Warner Bros. Home Entertainment provided me with a free copy of the DVD I reviewed in this blog post. The opinions I share are my own.
What would a gory, 2D-animated version of the George Romero classic look like? Night of the Animated Dead is here with all the answers! A voice cast built from recognizable names fills the bland characters with a uniqueness setting them apart from previous iterations. The fun in this zombie entry is that the animated medium allows the violence to go balls-to-the-wall in a way the 1968 version never allowed. The blood flows fast and furious in all its splendid detail, including one truly brutal car accident scene that left my jaw on the floor.
Barbara (Katharine Isabelle, Ginger Snaps) and her brother Johnny (Jimmi Simpson, Stay Alive) go to a cemetery to put a wreath on their father’s grave when an incident with a zombie derails everything. Barbara flees to a local farmhouse with motorist Ben (Dule Hill, Psych). The duo is forced to hole up there and seal off all exits with the help of four local survivors. Radio broadcasts tell them to keep all doors and windows locked and shut, and tensions begin to rise within the group. One of the funniest moments for me came when Ben puts down one single board, and then says “We’re safe now—it’s boarded up tight!” Barbara is still an aggravating character, and Ben remains a strong male lead.
It must be said that if one has seen the original 1968 iteration of Night of the Living Dead or its 1990 remake, one has already seen this story, and know it well. Night of the Animated Dead offers few surprises in terms of narrative or modern changes to the outdated classic script. If one desires some level of modernity injected, they will surely walk away disappointed. You don’t need to fix what isn’t broken! Director Jason Axinn has a clear love and passion for the material—paying tribute to this horror classic was paramount to depicting the story to the animated format.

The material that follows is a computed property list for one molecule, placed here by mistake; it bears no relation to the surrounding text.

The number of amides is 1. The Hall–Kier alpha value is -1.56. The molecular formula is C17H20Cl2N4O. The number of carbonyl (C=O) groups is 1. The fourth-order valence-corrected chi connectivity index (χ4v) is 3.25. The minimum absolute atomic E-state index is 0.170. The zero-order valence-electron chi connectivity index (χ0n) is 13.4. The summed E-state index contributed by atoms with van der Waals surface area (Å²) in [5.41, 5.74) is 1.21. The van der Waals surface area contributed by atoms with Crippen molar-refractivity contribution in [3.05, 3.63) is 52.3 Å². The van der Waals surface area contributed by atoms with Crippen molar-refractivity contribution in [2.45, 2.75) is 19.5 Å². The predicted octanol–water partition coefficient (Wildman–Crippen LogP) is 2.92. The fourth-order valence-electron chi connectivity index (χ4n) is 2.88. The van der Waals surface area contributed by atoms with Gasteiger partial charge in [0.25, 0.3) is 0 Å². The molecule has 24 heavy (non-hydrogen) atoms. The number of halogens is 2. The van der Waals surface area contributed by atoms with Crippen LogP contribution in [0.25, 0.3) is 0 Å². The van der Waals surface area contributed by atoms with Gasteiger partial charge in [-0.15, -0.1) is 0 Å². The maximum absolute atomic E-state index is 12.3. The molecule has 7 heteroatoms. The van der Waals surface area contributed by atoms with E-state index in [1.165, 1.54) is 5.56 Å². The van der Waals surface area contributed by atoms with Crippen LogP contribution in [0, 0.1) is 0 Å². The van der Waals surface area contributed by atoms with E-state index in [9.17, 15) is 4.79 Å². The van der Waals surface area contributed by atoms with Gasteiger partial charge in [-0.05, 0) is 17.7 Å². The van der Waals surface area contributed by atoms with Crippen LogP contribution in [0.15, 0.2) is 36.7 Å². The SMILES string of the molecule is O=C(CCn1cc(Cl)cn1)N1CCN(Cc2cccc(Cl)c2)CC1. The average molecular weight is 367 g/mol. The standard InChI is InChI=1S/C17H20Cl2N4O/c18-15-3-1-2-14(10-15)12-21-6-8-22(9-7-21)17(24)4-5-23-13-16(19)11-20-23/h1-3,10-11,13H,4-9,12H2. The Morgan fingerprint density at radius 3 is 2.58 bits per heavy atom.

As far as the animation is concerned, Demente Animation Studio does an admirable job of keeping the character designs simple and the gory bits far more detailed. It feels like an R-rated animated version of Night of the Living Dead with Scooby Doo style animation, and there was no doubt in my mind that is exactly what the creatives envisioned. Creative use of comic book split-screen emulates an animated graphic novel. While those desiring significant changes to Romero’s original will walk away disappointed, Night of the Animated Dead is a blast of nasty animated zombie bleakness, and a more than worthy way to experience this story for the first time.
Night of the Animated Dead moans to Blu-Ray combo pack and DVD on Tuesday, October 5th.